There is also a strong message here for ministers, as they step up the pressure for the creation of a host of "eco-towns". There is a social case for new developments to ease the chronic shortage of housing supply in the south of the country. But these towns must be truly environmentally-friendly. Any developer who has merely dusted off an old proposal for a dormitory town, while lazily adding on a few token "environmental" features, must be given short shrift. Any hint of "greenwash" must be rejected. These communities need to be truly sustainable and sensitive to the surrounding natural environment.

Another impressive aspect of this report is that it has resisted a knee-jerk opposition to all future development. Natural England is aware of the need to balance immediate environment concerns with the longer-term imperative to boost England's renewable energy production. To this end, it helpfully intends to identify suitable locations for onshore wind farms.

The report's proposal for a "landscape-scale" approach to conservation and development is sensible. Instead of fighting individual conservation battles, we need to take a more holistic approach. Care for the natural environment should be a determining factor in all building projects, from wind farms to eco-towns. If we are to preserve our natural heritage, we need to change our perspective.

React Now

Latest stories from i100
iJobs Job Widget
iJobs General

Sustainability Manager

Competitive: The Green Recruitment Company: Job Title: Scheme Manager (BREEAM)...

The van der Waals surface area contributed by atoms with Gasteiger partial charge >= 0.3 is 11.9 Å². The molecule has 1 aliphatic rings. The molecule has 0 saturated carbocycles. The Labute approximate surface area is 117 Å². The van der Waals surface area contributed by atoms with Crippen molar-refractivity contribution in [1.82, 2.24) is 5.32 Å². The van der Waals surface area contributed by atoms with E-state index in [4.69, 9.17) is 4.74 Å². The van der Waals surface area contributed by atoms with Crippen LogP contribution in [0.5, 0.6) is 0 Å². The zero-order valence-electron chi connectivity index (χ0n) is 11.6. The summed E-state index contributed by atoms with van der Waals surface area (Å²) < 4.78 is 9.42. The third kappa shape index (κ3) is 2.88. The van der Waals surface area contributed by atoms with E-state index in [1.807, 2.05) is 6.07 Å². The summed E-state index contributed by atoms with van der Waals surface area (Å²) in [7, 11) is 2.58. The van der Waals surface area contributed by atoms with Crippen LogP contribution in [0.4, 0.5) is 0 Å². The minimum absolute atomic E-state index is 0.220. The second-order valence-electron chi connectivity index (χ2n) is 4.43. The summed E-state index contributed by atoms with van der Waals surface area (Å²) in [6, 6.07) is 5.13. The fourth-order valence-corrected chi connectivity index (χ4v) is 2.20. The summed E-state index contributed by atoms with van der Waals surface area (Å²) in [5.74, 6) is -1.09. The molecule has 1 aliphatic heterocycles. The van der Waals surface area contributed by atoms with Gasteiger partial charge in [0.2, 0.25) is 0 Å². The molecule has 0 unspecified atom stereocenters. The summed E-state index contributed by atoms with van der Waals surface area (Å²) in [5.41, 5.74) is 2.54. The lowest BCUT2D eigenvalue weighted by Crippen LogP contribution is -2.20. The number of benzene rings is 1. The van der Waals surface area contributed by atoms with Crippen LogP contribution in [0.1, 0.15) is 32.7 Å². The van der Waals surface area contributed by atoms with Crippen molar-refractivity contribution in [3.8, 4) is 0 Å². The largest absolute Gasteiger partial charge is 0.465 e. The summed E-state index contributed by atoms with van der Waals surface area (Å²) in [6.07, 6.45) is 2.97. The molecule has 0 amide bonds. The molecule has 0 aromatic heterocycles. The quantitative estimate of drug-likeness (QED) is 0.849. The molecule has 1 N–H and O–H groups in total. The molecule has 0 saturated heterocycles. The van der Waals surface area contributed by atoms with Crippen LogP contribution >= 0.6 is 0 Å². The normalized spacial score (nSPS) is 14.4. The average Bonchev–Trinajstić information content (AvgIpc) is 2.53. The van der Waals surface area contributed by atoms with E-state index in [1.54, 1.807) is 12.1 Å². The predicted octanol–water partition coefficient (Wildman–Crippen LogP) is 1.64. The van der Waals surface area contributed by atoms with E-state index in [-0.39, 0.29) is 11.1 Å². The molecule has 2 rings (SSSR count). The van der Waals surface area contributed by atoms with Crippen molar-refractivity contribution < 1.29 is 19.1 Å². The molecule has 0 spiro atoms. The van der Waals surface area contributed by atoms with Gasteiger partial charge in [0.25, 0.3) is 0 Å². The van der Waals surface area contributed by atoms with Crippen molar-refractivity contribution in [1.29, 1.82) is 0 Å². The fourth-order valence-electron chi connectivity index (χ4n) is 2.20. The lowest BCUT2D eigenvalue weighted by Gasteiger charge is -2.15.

Graduate Sustainability Professional

Flexible, depending on experience: The Green Recruitment Company: Job Title: T...

Programme Director - Conduct Risk - London

£850 - £950 per day: Orgtel: Programme Director - Conduct Risk - Banking - £85...

Project Coordinator/Order Entry, SC Clear

£100 - £110 per day: Orgtel: Project Coordinator/Order Entry Hampshire

Day In a Page

Read Next
Former N-Dubz singer Tulisa Contostavlos gives a statement outside Southwark Crown Court after her trial  

It would be wrong to compare brave Tulisa’s ordeal with phone hacking. It’s much worse than that

Matthew Norman
The Big Society Network was assessed as  

What became of Cameron's Big Society Network?

Oliver Wright
Noel Fielding's 'Luxury Comedy': A land of the outright bizarre

Noel Fielding's 'Luxury Comedy'

A land of the outright bizarre
What are the worst 'Word Crimes'?

What are the worst 'Word Crimes'?

‘Weird Al’ Yankovic's latest video is an ode to good grammar. But what do The Independent’s experts think he’s missed out?